There are plans to dismantle a raised bed in the vegetable area which is really surplus to my growing needs (and its removal will make turning the little tractor round much easier),  that is where the soil will come from to fill this.   Fingers crossed this will work - I am hoping the Primula will be able to put roots down into the always moist (unless we have a drought) pond margin but not be saturated.  Once these gorgeous plants start flowering in June the blooms last for weeks and weeks and the scent is divine.  The flag iris only flowered for a week or so and then look tatty until autumn . . .

I already have the plants waiting, and if we get a few more gorgeous autumn days like today (and our muscles recover from all the bending and lifting yesterday!) then I might just have this whole job finished before next year.  Famous last words?

It took bribery with biscuits to get Daisy to stand in the bed:

Small Person was a very bouncy (and therefore blurred) bouncing-around-dog this morning.

Even after all these years I still am amazed when I see her in this blue coat.  It belonged to Ollie and when Daisy came to us the coat was so much too big* I nearly gave it away - I guess 'small person' is now Big Girl 😍

* as in two sizes too big and falling off her

Thursday, 25 October 2018

After much cogitation

The lawn at the far side of the Big Pond has been a problem ever since we created it.  A deliberate decision was made not to put a drain from the pond to take surplus water and I am still happy with that choice, but it does mean that this bit of ground can be fairly damp much of the time.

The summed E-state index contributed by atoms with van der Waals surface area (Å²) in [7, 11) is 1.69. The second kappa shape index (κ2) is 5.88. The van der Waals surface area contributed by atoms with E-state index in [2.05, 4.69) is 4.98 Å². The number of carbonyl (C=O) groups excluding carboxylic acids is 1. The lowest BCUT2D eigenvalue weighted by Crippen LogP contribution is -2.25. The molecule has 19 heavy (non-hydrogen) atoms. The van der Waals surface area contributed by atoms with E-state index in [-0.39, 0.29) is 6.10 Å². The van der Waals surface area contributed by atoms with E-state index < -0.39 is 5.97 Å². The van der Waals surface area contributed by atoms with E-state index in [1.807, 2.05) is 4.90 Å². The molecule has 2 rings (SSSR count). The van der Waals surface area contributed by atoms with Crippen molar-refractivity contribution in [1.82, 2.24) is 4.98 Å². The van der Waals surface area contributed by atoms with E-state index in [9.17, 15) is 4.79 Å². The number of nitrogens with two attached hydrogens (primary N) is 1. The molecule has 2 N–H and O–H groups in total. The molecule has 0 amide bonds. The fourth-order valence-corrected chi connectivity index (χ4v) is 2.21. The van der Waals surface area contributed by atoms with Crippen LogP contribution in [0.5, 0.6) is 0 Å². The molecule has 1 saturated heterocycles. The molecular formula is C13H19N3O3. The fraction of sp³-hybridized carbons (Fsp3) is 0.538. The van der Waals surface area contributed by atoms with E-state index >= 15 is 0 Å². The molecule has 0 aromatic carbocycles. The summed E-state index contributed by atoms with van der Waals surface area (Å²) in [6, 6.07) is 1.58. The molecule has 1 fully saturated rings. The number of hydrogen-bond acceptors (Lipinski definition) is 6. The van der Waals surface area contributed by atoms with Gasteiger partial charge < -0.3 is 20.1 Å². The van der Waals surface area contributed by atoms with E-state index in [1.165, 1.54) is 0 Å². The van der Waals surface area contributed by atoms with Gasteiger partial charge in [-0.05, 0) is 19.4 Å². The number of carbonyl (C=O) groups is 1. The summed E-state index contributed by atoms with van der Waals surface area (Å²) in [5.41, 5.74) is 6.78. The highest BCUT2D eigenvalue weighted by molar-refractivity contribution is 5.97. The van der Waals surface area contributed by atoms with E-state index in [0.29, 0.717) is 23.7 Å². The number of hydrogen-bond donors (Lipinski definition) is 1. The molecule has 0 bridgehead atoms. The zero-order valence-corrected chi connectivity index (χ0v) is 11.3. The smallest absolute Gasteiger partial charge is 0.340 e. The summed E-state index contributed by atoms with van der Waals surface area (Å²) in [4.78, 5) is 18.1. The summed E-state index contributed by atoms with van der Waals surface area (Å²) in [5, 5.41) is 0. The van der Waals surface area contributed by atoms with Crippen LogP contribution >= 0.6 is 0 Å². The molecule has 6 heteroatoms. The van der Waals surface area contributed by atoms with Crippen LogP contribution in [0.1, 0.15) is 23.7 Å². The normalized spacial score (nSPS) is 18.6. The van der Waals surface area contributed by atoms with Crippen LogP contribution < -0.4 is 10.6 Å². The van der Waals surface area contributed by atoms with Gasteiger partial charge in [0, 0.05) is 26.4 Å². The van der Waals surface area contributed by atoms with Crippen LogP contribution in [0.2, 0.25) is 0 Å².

It is on a slight slope, despite much work to try and level it off, a right b*gger to mow, and no-one uses it for anything.  I've threatened on many occasions to "do something with it" and finally that time has come.

Rightly or wrongly, we've decided to do away with the grass, and make the area a huge bed, with as many trees in as I can reasonably get away with - Management has put in a Special Request for an oak tree . . .   On the upside there will no longer be a requirement for weekly mowing, or the constant battle with edging to stop the grass growing into the pond margin.  Covered in bark chip, and with a distinct likelihood of a log pile or two we should create a more diverse environment for frogs, newts and anything else which wants to live in this part of the garden, and with time some extra dappled shade will be a great place for hostas, hydrangea and the like.  Of course, I might just try to turn it all into a giant Gunnera bog . . .

Logan Botanic Garden:

On the downside there will be a bit of weeding, and additional trees will put extra leaves into the pond each Autumn, but we've decided that there will be a net reduction in the amount of work, and probably a big gain horticulturally.

So the grass had a final to-within-an-inch-of-its-death cut, logs that were not doing a very good job of making an edge were moved, and barriers were erected to keep Daisy away.

Then came the glyphosate.  I hate doing it but we used a watering can to be certain of no spray being blown into the pond.   In another couple of weeks our tree surgeon is coming to take down four silver birch which, sadly, have reached the end of their useful life here and we will cover the lawn with as thick a layer of chippings as possible.  And then ask Simon to bring another couple of truck loads when he has them.  Should be ready for planting next Spring . . .

Wednesday, 24 October 2018


Herby Jacks in Ambleside - never fails to make me smile

Tuesday, 23 October 2018


Two sofas each six foot long,
or warm and soft VetBed in an elevated position so all activity can be monitored (with a window propped slightly ajar so we can sniff the outside without being in a draught):

So where does she insist on settling down?

Right underfoot where we cannot get to the fridge or move around without standing on her . . . I do love my dog 😍😍